Most of us look forward to the summer but there are times when the heat can be extreme and dangerous.
Heat is an environmental and occupational hazard. The prevention of deaths in the community caused by extreme high temperatures (heat waves) is a public health concern.
Hyperthermia is the general name given to a variety of heat-related illnesses. Common forms of hyperthermia are heat exhaustion, heat stress and heat stroke. Heat stroke is especially dangerous and requires immediate medical attention.
The older we get the more sensitive we become to temperature changes. Elderly people are far more prone than younger people to heat stress, which includes a series of conditions where the body is overheating.
Symptoms can range from profuse sweating to dizziness, cessation of sweating, confusion, inability to concentrate and collapsing. Certain behaviours also put people at greater risk: drinking alcohol, taking part in strenuous outdoor physical activities in hot weather, and taking medications that impair the body’s ability to regulate its temperature.
Very often, existing medical conditions make elderly people susceptible to further complications when there is an increase in ambient temperature. For example, a person using diuretics experiences water loss and dehydration will accelerate when the outside temperature increases.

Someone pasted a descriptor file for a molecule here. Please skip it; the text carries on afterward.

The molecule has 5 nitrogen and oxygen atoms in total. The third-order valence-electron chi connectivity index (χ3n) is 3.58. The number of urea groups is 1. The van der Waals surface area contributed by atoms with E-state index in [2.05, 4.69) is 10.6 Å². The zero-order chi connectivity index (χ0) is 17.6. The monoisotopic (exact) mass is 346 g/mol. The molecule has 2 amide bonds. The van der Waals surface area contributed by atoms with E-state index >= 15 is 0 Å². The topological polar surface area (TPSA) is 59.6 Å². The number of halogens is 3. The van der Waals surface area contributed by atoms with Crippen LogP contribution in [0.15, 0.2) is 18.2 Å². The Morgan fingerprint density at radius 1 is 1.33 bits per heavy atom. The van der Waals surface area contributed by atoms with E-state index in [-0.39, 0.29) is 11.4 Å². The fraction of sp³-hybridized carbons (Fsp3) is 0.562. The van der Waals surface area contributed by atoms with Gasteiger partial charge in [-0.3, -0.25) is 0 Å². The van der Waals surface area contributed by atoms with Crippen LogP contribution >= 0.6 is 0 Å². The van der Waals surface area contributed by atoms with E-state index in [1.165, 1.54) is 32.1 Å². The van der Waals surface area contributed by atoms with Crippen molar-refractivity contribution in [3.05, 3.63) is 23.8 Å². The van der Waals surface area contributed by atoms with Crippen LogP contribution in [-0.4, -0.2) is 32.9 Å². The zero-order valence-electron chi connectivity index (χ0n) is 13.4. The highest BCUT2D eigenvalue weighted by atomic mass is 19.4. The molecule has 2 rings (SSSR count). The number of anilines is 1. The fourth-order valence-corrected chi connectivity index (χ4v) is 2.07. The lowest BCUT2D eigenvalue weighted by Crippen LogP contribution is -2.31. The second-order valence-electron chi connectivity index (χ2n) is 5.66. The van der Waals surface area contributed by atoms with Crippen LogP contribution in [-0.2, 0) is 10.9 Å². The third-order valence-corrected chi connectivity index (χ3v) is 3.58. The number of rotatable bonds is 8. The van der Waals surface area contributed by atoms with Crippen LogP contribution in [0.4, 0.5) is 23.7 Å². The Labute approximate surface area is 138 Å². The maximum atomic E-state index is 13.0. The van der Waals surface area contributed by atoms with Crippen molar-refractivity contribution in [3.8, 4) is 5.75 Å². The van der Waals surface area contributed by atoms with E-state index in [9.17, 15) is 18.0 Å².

As well as health risks to consider there are also environmental risks. Not every home has fans or air conditioners but people can take the following steps to reduce heat discomfort: create cross-ventilation by opening windows on two sides of the building; cover windows when they are exposed to direct sunlight; and keep curtains, shades, or blinds drawn during the hottest part of the day.
There are also lifestyle risks such as overdressing. Older people in particular may dress appropriately in hot weather without realising as they tend not to feel the heat as strong as it is. Natural fabrics such as cotton are best.
People should avoid visiting overcrowded places. Trips should be scheduled during non-rush hour times and participation in special events should be carefully planned.
If you have identified someone who is suffering from hyperthermia its best to:
- Get the victim out of the sun and into a cool place - preferably one that is air-conditioned.
- Offer fluids but avoid alcohol and caffeine. Water and fruit and vegetable juices are best.
- Encourage the individual to shower or bathe, or sponge with cool water.
- Urge the person to lie down and rest, preferably in a cool place.
Lets make sure everyone enjoys summer safely. Winter will arrive all too soon.